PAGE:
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Determinants of efficiency growth of county-level public hospitals-evidence from Chongqing, China

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Abstract

Background

The reform of county-level public hospitals is a breakthrough in the new era of healthcare reform in China and has attracted considerable attention since 2012. Continuous and efficient operations of hospital are primary concerns of this reform. To ensure the effectiveness of county-based intervention reform measures in Chongqing, it is significant to understand how hospital and county characteristics are associated with county-level public hospital efficiency due to significant development differences between counties. This study identifies the trajectory of hospital efficiency over time and determinants. It will also provide preliminary references for advancing reform.

Methods

This study employs data from the Chongqing Regional Health Information Platform, Chongqing Health and Family Planning Statistical Yearbook, and Chongqing Statistical Yearbook for 2012–2016. A three-level growth model is used to estimate the efficiency growth trajectories within the contexts of hospitals and counties.

Results

The intra-hospital level factors that affect the initial efficiency include government financial assistance, daily charge per bed, total assets turnover, number of hospital healthcare technicians, and medical costs per 100-yuan medical income. Inter-hospital variance is explained by hospital type. Inter-county level factors affecting the growth rate include the number of healthcare technicians per 1000 people and population density of the county. The interaction effect of the number of hospital healthcare technicians, hospital type, and number of healthcare technicians per 1000 people on hospital efficiency growth is significant.

Conclusions

This study identifies determinants that contribute to efficiency changes in public county-hospitals over time by using a three-level growth model. The differences in efficiency are associated with intra-hospital, inter-hospital, and inter-county characteristics in Chongqing, which provides useful insight into government decision-making and the progress of reform. The stability and reasonable increase in the number of healthcare technicians in a county are the key factors that improve the efficiency. Further reform should focus on maternal and child healthcare hospitals for increasing investment and implementing government compensation.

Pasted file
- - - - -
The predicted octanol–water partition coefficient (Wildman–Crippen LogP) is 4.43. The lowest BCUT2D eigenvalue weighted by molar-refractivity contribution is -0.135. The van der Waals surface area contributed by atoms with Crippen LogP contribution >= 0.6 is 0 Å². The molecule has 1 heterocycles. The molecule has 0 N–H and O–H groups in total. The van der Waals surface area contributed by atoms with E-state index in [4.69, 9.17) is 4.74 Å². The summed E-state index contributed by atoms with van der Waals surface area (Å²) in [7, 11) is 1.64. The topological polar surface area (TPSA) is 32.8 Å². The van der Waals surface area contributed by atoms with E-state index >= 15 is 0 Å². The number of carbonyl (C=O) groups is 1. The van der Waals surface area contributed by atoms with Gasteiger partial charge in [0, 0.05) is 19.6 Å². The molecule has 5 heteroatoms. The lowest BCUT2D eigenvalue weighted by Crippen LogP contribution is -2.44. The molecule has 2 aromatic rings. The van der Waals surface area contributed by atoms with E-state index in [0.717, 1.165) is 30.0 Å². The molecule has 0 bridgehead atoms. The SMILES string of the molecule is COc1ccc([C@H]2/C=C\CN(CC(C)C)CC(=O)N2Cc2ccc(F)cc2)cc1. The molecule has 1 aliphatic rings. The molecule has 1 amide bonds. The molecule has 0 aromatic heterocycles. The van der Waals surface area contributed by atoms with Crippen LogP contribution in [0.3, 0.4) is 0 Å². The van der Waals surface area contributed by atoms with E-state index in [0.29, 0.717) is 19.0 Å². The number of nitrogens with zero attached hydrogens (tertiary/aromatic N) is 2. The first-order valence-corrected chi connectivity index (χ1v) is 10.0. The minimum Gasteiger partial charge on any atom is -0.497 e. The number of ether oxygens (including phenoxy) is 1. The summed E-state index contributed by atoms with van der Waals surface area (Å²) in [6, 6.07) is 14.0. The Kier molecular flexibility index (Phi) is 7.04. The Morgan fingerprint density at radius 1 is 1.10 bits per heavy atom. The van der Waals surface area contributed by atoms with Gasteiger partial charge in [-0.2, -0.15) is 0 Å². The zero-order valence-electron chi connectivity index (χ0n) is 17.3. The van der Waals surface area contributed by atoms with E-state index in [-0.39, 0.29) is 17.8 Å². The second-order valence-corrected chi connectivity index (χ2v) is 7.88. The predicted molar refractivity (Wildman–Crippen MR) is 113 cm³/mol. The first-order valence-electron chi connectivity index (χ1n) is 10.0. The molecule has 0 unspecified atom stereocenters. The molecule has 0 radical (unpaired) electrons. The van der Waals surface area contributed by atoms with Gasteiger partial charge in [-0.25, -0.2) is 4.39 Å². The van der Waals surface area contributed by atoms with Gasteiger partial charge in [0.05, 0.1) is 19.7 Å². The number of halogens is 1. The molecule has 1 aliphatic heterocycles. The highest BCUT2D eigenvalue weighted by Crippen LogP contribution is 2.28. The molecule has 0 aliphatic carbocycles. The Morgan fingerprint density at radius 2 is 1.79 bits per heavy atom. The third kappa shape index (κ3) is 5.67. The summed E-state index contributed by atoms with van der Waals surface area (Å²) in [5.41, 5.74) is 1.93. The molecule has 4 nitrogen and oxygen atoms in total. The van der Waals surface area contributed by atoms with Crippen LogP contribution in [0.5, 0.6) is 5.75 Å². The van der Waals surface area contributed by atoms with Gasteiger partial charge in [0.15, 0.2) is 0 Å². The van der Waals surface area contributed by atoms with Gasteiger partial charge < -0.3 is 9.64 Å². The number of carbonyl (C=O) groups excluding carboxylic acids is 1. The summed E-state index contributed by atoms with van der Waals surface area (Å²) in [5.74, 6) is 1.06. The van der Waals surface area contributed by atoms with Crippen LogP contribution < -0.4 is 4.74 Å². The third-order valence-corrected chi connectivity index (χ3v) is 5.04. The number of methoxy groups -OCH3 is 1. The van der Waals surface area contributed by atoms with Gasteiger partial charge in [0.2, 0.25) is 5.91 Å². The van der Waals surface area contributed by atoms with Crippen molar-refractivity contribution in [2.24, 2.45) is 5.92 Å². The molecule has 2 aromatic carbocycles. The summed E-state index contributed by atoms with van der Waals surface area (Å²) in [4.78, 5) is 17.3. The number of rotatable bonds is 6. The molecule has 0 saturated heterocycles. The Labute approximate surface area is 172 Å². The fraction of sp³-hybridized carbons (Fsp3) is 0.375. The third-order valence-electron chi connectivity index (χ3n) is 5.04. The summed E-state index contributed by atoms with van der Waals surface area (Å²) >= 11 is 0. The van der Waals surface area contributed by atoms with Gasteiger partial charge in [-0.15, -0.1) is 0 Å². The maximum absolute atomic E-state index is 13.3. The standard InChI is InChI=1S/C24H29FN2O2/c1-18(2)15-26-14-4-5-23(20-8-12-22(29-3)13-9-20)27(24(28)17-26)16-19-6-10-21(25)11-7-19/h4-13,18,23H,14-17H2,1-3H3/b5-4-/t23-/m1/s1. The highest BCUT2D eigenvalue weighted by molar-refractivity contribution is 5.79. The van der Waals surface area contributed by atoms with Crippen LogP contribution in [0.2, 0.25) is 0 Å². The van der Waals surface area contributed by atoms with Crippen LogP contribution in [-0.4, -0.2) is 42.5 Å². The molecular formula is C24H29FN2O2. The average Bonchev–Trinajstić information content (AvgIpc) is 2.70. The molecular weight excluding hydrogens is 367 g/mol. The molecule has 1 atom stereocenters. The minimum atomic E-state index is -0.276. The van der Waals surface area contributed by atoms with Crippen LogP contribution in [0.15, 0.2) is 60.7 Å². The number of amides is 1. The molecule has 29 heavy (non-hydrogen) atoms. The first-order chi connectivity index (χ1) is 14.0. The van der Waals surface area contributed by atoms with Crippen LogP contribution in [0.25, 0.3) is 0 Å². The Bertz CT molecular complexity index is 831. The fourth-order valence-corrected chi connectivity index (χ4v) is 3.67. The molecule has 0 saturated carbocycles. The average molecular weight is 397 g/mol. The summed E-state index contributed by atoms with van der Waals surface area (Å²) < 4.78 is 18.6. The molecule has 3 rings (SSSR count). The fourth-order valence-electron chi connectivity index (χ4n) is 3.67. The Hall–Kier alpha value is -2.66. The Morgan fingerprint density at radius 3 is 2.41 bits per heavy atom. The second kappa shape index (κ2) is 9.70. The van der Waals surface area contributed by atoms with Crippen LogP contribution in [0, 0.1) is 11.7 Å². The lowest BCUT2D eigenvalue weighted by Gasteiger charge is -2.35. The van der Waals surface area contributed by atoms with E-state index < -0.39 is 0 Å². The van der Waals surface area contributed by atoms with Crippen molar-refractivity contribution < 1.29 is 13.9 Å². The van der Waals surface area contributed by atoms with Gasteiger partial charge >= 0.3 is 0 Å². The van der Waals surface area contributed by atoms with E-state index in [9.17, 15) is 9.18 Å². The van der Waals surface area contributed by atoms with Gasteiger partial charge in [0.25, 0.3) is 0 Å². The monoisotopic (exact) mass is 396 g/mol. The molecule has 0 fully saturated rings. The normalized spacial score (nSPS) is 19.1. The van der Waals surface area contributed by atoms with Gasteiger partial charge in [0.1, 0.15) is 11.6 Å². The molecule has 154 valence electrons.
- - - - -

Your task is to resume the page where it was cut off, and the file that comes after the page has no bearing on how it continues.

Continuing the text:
Background

Hospitals are one of the main components of the health system and also an important driver of increased health care costs constituting the largest single component of health expenditure in many countries [1]. They now face the daunting challenge of providing safe, effective care in complex organizations strapped by heavy patient loads, limited staffing, and shrinking financial resources [2]. Although the ratio of health expenditures to gross domestic product (GDP) in China has increased from 3.15% in 1980 to 6.36% in 2017 [3], the government is still confronted with an endemic public deficit. Under these circumstances, the new comprehensive nationwide health care reforms have been initiated by the Chinese government since 2009 and have focused on efficiency, quality, patient-centered care, and payment reforms [1]. In June 2012, the State Council issued the “Opinions on the Comprehensive Reform of Public Hospitals at the County Level” and determined that “the reform of public hospitals should take county hospitals as the breakthrough point,” thus directing the focus of the medical reform to county-level public hospitals.

County-level public hospitals play an important role in the urban and rural medical and health service system in China. There are three types in China—general hospitals (GHs), traditional Chinese medicine hospitals (TCMHs), and maternal and child healthcare hospitals (MCHHs). These serve more than 900 million people, accounting for more than 70% of county residents [4]. In comparison with community health service agencies, township hospitals, and other primary health institutions, county-level hospitals’ internal operation management, external policy environment, commitment to medical tasks, and structure of personnel resources are more complex and dynamic [5]. They have long confronted the challenges of poor medical equipment, outdated technology, and weak scientific research. The reform of county-level public hospitals is targeted at the supply-side to form a more scientific and regulated management system, and mechanisms for governance, compensation, and monitoring, and to improve internal management to upgrade operating performance for safe, high quality, cost-effective, efficient, and better services [1]. Optimizing county health resource allocation and continuous and efficient operations are important considerations of the reform [6].